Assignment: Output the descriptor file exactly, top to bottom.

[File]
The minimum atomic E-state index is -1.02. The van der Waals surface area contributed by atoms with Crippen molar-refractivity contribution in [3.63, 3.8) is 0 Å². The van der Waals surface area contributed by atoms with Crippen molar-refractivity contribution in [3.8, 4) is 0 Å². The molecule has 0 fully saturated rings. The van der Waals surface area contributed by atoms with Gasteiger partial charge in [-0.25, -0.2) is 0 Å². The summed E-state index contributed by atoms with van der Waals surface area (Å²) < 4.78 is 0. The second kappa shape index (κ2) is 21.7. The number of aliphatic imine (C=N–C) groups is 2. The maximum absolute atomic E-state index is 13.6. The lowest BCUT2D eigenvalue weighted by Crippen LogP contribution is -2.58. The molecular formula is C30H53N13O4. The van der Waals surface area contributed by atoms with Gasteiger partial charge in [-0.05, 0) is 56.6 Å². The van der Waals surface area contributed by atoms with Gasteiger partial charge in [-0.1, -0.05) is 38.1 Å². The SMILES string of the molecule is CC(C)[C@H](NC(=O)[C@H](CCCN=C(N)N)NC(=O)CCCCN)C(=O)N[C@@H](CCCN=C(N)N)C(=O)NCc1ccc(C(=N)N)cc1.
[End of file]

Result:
The minimum atomic E-state index is -1.02. The van der Waals surface area contributed by atoms with Crippen molar-refractivity contribution in [3.63, 3.8) is 0 Å². The van der Waals surface area contributed by atoms with Crippen molar-refractivity contribution in [3.8, 4) is 0 Å². The molecule has 0 fully saturated rings. The van der Waals surface area contributed by atoms with Gasteiger partial charge in [-0.25, -0.2) is 0 Å². The summed E-state index contributed by atoms with van der Waals surface area (Å²) < 4.78 is 0. The second kappa shape index (κ2) is 21.7. The number of aliphatic imine (C=N–C) groups is 2. The maximum absolute atomic E-state index is 13.6. The lowest BCUT2D eigenvalue weighted by Crippen LogP contribution is -2.58. The molecular formula is C30H53N13O4. The van der Waals surface area contributed by atoms with Gasteiger partial charge in [-0.05, 0) is 56.6 Å². The van der Waals surface area contributed by atoms with Gasteiger partial charge in [-0.1, -0.05) is 38.1 Å². The SMILES string of the molecule is CC(C)[C@H](NC(=O)[C@H](CCCN=C(N)N)NC(=O)CCCCN)C(=O)N[C@@H](CCCN=C(N)N)C(=O)NCc1ccc(C(=N)N)cc1.